dimer functions through head to head interactions.
p53 mutations in cancer cells
methods, including lesions that prevent p53 activation, mutations
mutations of downstream mediators of p53 function. Regardless
how p53 becomes mutated, the mutation generally has drastic
consequences. About half of all cancers display a p53
There are two classes
mutations that occur in p53: contact mutants and conformational
mutants. Affecting the amino acids required to maintain the
structure of the p53 dimer, conformational mutants are found primarily
in the H1 helix and L3 loop of the protein
Contact mutants are mutations found near the
protein-DNA interface, especially in the H2 helix
are the residues most frequently found to be
mutated in cancer. More specifically, Cho et al.
determined there are
six “hotspot” mutations
These residues—five arginines
and one glycine—are
specific mutations most commonly seen in cancer. Arg-248
is the most
common, accounting for 9.6% of p53 mutations
The other most commonly mutated
residues are Arg-273
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six residues are all highly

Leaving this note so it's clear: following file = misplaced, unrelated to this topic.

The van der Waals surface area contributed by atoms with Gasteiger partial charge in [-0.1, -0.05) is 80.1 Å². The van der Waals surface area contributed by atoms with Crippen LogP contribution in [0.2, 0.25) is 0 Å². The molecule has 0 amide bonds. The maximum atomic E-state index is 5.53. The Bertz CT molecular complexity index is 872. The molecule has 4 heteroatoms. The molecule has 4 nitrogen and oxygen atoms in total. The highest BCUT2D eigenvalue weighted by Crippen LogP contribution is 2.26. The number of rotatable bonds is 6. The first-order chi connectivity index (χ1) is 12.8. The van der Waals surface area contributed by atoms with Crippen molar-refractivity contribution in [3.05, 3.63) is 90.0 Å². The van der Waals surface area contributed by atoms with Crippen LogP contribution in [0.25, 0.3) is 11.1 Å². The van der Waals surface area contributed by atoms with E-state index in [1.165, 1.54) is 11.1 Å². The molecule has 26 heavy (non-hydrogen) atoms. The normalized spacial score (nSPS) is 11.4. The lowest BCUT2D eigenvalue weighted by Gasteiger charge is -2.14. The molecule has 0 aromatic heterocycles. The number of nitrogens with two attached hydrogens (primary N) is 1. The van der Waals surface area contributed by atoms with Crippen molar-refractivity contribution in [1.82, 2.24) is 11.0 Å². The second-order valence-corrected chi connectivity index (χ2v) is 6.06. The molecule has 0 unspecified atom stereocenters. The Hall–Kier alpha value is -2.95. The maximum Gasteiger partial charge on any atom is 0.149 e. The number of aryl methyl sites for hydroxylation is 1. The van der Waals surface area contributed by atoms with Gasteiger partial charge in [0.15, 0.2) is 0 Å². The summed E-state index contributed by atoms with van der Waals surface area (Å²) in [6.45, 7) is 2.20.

involved at the p53-DNA binding interface. Arg-248 makes contact at the
minor groove, while Arg-273 contacts a phosphate on the backbone of the
DNA. The four other residues are all involved in stablizing the
structure of the DNA-binding surface of p53.
Svetlana Forina, Philip D. Jeffrey, Nikola P. Pavletich. 1994. Crystal
Structure of a p53 Tumor Suppressor-DNA Complex: Understanding
Tumorigenic Mutations. Science
 Ho, William C., Mary X. Fitxgerald, Ronen
Marmorstein. 2006. Structure of the p53 Core Domain Dimer Bound to DNA.
Journal of Biological
Chemistry 281: 20494-20502.
Akhelesh K., Victor B. Zhurkin, Steward R. Durell, Robert L. Jernigan,
Ettore Apella, Rodney E. Harriington. 1999. p53-induced DNA bending and
twisting: p53 tetramer binds on the outer side of a DNA loop and
increases DNA twisting. Proc. Natl. Acad. Sci. 96:
 Vousden, Karen H., Xin Lu. 2002. Live or Let
The Cell's Response to p53. Nature